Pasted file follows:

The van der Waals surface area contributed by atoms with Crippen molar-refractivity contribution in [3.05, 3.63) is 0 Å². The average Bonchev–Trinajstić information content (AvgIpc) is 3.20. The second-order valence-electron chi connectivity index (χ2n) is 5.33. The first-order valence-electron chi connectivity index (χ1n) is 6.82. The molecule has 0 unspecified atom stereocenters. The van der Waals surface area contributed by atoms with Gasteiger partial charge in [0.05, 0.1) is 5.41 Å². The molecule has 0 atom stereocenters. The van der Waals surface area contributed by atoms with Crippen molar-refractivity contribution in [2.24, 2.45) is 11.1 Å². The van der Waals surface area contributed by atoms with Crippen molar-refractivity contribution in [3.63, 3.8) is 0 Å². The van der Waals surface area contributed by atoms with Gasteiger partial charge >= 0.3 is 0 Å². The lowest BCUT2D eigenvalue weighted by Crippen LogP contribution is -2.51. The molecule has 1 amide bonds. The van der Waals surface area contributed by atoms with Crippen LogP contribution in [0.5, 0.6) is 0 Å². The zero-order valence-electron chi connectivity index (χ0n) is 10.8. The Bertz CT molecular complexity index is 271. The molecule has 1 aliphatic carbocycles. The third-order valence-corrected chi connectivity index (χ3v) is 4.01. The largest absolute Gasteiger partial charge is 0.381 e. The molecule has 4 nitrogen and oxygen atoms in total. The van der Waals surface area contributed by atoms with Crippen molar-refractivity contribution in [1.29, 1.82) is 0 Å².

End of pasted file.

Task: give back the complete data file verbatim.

The van der Waals surface area contributed by atoms with Crippen molar-refractivity contribution in [3.05, 3.63) is 0 Å². The average Bonchev–Trinajstić information content (AvgIpc) is 3.20. The second-order valence-electron chi connectivity index (χ2n) is 5.33. The first-order valence-electron chi connectivity index (χ1n) is 6.82. The molecule has 0 unspecified atom stereocenters. The van der Waals surface area contributed by atoms with Gasteiger partial charge in [0.05, 0.1) is 5.41 Å². The molecule has 0 atom stereocenters. The van der Waals surface area contributed by atoms with Crippen molar-refractivity contribution in [2.24, 2.45) is 11.1 Å². The van der Waals surface area contributed by atoms with Crippen molar-refractivity contribution in [3.63, 3.8) is 0 Å². The van der Waals surface area contributed by atoms with Gasteiger partial charge >= 0.3 is 0 Å². The lowest BCUT2D eigenvalue weighted by Crippen LogP contribution is -2.51. The molecule has 1 amide bonds. The van der Waals surface area contributed by atoms with Crippen LogP contribution in [0.5, 0.6) is 0 Å². The zero-order valence-electron chi connectivity index (χ0n) is 10.8. The Bertz CT molecular complexity index is 271. The molecule has 1 aliphatic carbocycles. The third-order valence-corrected chi connectivity index (χ3v) is 4.01. The largest absolute Gasteiger partial charge is 0.381 e. The molecule has 4 nitrogen and oxygen atoms in total. The van der Waals surface area contributed by atoms with Crippen molar-refractivity contribution in [1.29, 1.82) is 0 Å².